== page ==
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Managed Security Services (MSS) and Eyes on Glass in the Real World

October 11, 2018

“Eyes on Glass” is a common saying when it comes to reviewing SIEM logs and managed services but is often misunderstood. A layman notion is that you simply have someone looking at a large quantity of log data with a low level of skill required to see if something important appears requiring escalation. Technically “eyes on glass” requires a high degree of skill and capabilities to interact directly with unique client technologies, something not commonly included with managed services. 

Optiv MSSP Overview 

Optiv has a robust solution set for Managed Security Services, 24x7x365: 

Optiv MSSP Actionable Services

Optiv MSSP Actionable Services 

As you can see in the flow diagram above, Optiv MSSP is geared towards actionability.  This is a continual process of tuning logs and alert data, rules to improve processing, threat correlation and escalation, with research and response for the client for prioritized events and incidents. 


A Security Information and Event Management (SIEM) solution is designed to collect log data and provide real-time analysis towards alerting of events that require security management (e.g. virus infection or brute force attack attempt). A Managed Security Service Provider (MSSP) provides security monitoring and management which may include review, research, and response to alerts and data collected from a SIEM. For example a client may use an endpoint product that detects a possible virus, initiating a log and alert, collected by the SIEM which is then forwarded to a MSSP for research and response. The MSSP does not actually have access to the “eyes on glass” endpoint product at this point, just the alert or log data that is sent to them from the client endpoint product and SIEM. 

One of the key ingredients for success in an MSSP is proper log ingestion. All too often logs are not collected, ranging from syslog, to firewall, antivirus, IDS/IPS, Windows Active Directory and more. If logs are sent to the SIEM and MSSP, what information is included in the log? It is not uncommon to see logs and alerts that only report the IP related to a domain of a phishing attack when the entire URL, including domain, could have been reported instead. Proper log inclusion and configuration for maximum meta-data is critical to enabling research and response as well as orchestration and automation of potential threats. 

Below is an obfuscated example of a default alert that is then improved to be more actionable for security research and response: 

Default Alert Data:Phishing Threat IP  
May 10, 2018 2:10 PM 

Tuned Alert Data:Phishing Threat IP  
May 10, 2018 2:10 PM  

In the example above the tuned alert contains the entire URL, the protocol and domain and/or URI elements, which is far more actionable than just an IP address and warning seen in the default alert data. 

Scale and Efficiency 

True “eyes on glass” is not a scalable service. Each client has their own software and products configured in their own unique way to meet their security needs. Support of customized configurations and technology is expensive and time consuming. This is why proper tuning of detailed log data from multiple solutions is critical to supporting MSSP operations, whether it be internally or externally managed. It is far more efficient to configure logs to submit as much data as possible than have an employee or service provider perform “eyes on glass” investigations on one or more devices or software services used within an organization.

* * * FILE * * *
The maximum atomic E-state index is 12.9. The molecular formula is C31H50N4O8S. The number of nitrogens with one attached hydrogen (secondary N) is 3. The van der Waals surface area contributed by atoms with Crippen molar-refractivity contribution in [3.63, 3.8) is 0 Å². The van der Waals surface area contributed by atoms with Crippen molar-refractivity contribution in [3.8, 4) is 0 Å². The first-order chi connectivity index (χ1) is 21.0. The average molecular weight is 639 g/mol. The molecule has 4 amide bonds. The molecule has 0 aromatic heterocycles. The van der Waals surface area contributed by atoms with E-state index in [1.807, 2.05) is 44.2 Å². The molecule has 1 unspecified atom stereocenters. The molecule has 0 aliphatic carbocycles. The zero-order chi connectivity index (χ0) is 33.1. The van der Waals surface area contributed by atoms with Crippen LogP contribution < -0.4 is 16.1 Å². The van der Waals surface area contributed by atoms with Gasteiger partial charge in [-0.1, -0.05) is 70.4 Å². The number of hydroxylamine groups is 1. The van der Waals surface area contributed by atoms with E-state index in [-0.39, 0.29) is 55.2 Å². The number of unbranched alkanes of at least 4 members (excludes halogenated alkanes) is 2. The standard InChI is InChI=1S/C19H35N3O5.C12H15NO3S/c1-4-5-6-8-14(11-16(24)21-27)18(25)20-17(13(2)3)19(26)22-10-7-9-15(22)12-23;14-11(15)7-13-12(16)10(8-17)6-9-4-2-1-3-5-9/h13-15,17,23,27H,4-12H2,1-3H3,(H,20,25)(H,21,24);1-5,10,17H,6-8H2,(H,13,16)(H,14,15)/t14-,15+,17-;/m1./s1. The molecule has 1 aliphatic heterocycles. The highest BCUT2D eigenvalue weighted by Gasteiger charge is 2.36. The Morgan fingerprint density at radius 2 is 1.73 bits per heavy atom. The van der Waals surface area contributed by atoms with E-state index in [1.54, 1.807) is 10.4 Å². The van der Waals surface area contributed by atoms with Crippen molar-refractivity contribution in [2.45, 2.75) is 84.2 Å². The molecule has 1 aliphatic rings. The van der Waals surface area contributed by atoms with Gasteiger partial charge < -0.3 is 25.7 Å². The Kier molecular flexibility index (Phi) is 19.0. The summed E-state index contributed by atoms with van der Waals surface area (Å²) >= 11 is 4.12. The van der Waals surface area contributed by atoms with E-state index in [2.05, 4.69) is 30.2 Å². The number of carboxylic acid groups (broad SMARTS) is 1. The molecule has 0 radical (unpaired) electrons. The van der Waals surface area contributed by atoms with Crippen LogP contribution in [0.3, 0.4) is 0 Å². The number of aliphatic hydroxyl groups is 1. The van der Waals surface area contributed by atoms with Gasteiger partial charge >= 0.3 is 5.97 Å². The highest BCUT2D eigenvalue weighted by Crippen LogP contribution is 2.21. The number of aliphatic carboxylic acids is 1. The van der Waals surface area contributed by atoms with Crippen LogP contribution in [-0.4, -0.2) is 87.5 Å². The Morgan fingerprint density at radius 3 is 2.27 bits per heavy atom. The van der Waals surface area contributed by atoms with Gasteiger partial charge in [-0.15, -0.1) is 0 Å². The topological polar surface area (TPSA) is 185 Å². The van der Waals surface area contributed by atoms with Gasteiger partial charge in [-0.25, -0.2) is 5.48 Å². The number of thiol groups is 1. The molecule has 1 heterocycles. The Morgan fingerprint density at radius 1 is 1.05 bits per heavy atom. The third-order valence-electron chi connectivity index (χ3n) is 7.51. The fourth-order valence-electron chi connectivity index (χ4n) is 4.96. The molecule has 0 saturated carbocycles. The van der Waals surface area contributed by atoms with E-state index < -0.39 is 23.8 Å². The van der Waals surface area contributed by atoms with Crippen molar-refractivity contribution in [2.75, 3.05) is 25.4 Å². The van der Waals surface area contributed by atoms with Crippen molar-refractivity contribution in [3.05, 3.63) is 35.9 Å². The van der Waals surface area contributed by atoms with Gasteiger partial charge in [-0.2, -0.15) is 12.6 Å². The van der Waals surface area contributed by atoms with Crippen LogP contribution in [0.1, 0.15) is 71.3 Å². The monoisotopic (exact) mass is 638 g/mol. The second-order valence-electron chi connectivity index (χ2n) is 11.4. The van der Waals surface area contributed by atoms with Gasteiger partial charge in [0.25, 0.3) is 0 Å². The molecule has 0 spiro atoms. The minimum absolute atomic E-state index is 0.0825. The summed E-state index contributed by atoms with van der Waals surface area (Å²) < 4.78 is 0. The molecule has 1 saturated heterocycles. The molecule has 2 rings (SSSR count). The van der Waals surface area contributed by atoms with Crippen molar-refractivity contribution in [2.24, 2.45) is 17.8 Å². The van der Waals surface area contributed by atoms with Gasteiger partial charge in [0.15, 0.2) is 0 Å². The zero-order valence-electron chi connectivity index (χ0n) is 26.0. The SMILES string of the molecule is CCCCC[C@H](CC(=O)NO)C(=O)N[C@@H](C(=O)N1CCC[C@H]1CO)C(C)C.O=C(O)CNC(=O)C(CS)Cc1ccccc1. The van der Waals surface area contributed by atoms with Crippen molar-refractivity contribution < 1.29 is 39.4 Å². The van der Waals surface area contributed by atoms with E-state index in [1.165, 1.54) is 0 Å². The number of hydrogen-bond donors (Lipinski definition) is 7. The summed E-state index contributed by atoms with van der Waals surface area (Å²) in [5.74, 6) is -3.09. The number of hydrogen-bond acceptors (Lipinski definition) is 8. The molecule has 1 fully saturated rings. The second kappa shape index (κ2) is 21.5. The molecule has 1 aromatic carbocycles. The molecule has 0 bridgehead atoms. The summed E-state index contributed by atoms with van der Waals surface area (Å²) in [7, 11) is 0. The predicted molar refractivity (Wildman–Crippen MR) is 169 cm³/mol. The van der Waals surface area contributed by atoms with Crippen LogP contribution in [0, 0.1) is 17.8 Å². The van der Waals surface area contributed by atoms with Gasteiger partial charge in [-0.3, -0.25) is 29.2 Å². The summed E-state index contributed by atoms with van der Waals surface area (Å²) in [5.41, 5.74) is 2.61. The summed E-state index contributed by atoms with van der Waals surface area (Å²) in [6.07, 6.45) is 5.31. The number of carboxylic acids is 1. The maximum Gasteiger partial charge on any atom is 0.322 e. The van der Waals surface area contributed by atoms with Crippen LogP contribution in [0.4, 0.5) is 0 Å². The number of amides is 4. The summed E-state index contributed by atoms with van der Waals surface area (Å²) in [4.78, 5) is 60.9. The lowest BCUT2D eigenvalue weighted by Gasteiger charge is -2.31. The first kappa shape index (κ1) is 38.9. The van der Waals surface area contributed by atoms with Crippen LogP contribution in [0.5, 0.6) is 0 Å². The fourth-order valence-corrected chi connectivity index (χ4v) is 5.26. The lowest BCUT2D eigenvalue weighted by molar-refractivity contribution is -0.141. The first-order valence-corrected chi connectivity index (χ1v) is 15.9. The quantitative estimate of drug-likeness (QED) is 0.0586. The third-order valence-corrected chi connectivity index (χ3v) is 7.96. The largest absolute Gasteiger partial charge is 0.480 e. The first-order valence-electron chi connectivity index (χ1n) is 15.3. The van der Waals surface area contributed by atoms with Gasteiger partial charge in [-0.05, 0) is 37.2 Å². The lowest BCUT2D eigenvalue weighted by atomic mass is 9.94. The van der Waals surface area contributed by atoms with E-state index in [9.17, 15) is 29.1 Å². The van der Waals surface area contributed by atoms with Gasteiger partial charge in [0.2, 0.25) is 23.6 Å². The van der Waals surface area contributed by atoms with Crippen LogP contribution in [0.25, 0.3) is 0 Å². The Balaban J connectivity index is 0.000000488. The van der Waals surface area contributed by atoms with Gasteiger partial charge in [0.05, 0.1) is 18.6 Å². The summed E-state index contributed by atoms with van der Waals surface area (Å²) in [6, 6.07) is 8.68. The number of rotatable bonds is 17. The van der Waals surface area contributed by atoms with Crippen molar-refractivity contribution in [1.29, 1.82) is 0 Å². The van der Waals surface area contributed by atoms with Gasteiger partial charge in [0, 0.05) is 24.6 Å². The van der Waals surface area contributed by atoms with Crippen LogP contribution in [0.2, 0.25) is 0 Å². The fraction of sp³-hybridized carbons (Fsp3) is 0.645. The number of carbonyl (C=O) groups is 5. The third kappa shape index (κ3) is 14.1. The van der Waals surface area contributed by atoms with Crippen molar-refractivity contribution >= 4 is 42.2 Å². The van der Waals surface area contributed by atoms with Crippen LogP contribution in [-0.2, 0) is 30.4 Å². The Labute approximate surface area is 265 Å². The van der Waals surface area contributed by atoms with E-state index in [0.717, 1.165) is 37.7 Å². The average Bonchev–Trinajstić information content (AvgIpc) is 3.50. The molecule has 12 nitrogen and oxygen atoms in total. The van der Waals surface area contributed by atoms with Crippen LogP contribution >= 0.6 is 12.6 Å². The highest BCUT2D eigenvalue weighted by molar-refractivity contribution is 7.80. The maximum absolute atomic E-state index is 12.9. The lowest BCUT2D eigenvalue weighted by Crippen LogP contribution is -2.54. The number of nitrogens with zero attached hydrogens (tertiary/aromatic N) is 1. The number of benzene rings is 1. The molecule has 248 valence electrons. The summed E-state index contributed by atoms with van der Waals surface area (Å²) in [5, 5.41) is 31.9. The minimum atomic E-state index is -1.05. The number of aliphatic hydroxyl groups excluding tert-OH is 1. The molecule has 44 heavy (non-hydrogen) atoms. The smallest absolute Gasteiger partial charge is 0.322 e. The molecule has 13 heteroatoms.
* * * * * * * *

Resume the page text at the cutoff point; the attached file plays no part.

Recommended SIEM Data 

Optiv MSSP recommends the following SIEM data related to four primary categories of controls: 

MSS Table

Items in bold are common pillars of enterprise security programs, core to MSSP operations. Each type of log has value in research and response. For example, review of VPN logs for Active Directory may reveal attempted compromises on an account and actions taken with the account. 

Key Elements for MSSP Success 

In order for an MSSP to be successful the following must be available: 

  • Storage Space – data from one organization can easily take up 1 TB of data daily. 
  • Updates – Updates to signature-based solutions are critical to enabling visibility and detection of threats in real-time, such as anti-virus software. 
  • Baseline Configuration – A baseline configuration must be performed to ensure proper configuration and operation as desired. This is key towards maximizing log data sent to the SIEM and MSSP via alerts. 
  • Authorized Access – Should “eyes on glass” be required, proper authentication for authorized individuals is essential.  All too often credentials change or managed in such a way that it is not possible to easily authenticate into an environment to perform additional research and response. 
  • Incident Response – Teams, internally and externally, are likely required to handle incidents which go beyond the scope of MSSP alerting. 

Closing Comments 

“Eyes on Glass” is sometimes required to dive deeper into a threat as one researches and responds to an incident. For daily operations the most cost-effective monitoring solution is to properly configure and tune detailed alerts sent to a SIEM and MSSP solution enabling research and response. This is an ongoing process – not a one-time configuration – that is continuously being updated and changed based upon a variety of update and threat variables impacting a client environment. Properly allocating resources towards this important function is critical in ensuring the effectiveness of this first line of defense into threat visibility and incident response. 

    Ken Dunham

By: Ken Dunham

Senior Director, Technical Cyber Threat Intelligence

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